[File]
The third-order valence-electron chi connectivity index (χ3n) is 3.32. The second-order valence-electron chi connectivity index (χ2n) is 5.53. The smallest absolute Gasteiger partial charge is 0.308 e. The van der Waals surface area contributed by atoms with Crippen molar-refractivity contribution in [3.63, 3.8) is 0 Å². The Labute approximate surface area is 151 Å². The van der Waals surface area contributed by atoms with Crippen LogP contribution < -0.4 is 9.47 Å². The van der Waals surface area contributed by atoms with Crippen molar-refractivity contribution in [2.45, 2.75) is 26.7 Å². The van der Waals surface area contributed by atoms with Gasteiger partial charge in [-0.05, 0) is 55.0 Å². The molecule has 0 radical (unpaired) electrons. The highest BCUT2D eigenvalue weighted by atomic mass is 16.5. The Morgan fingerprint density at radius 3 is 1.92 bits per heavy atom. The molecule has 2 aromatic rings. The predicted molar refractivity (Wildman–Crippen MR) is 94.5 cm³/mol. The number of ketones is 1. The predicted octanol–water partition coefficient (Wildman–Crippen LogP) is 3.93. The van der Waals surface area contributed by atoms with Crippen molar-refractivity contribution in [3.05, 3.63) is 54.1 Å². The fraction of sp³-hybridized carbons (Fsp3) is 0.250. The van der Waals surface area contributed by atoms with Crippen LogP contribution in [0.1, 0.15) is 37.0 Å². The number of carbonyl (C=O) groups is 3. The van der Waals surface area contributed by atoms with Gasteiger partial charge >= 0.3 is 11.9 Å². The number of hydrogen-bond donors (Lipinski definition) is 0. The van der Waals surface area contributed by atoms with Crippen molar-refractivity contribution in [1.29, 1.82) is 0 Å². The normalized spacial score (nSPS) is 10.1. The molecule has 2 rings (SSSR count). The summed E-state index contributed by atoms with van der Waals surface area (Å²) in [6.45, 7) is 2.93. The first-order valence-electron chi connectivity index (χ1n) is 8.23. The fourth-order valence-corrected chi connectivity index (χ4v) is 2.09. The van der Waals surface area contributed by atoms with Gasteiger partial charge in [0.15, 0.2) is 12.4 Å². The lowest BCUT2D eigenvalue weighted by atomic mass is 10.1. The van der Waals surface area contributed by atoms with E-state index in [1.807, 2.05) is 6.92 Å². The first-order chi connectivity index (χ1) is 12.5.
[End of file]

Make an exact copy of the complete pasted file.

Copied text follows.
The third-order valence-electron chi connectivity index (χ3n) is 3.32. The second-order valence-electron chi connectivity index (χ2n) is 5.53. The smallest absolute Gasteiger partial charge is 0.308 e. The van der Waals surface area contributed by atoms with Crippen molar-refractivity contribution in [3.63, 3.8) is 0 Å². The Labute approximate surface area is 151 Å². The van der Waals surface area contributed by atoms with Crippen LogP contribution < -0.4 is 9.47 Å². The van der Waals surface area contributed by atoms with Crippen molar-refractivity contribution in [2.45, 2.75) is 26.7 Å². The van der Waals surface area contributed by atoms with Gasteiger partial charge in [-0.05, 0) is 55.0 Å². The molecule has 0 radical (unpaired) electrons. The highest BCUT2D eigenvalue weighted by atomic mass is 16.5. The Morgan fingerprint density at radius 3 is 1.92 bits per heavy atom. The molecule has 2 aromatic rings. The predicted molar refractivity (Wildman–Crippen MR) is 94.5 cm³/mol. The number of ketones is 1. The predicted octanol–water partition coefficient (Wildman–Crippen LogP) is 3.93. The van der Waals surface area contributed by atoms with Crippen molar-refractivity contribution in [3.05, 3.63) is 54.1 Å². The fraction of sp³-hybridized carbons (Fsp3) is 0.250. The van der Waals surface area contributed by atoms with Crippen LogP contribution in [0.1, 0.15) is 37.0 Å². The number of carbonyl (C=O) groups is 3. The van der Waals surface area contributed by atoms with Gasteiger partial charge >= 0.3 is 11.9 Å². The number of hydrogen-bond donors (Lipinski definition) is 0. The van der Waals surface area contributed by atoms with Crippen molar-refractivity contribution in [1.29, 1.82) is 0 Å². The normalized spacial score (nSPS) is 10.1. The molecule has 2 rings (SSSR count). The summed E-state index contributed by atoms with van der Waals surface area (Å²) in [6.45, 7) is 2.93. The first-order valence-electron chi connectivity index (χ1n) is 8.23. The fourth-order valence-corrected chi connectivity index (χ4v) is 2.09. The van der Waals surface area contributed by atoms with Gasteiger partial charge in [0.15, 0.2) is 12.4 Å². The lowest BCUT2D eigenvalue weighted by atomic mass is 10.1. The van der Waals surface area contributed by atoms with E-state index in [1.807, 2.05) is 6.92 Å². The first-order chi connectivity index (χ1) is 12.5.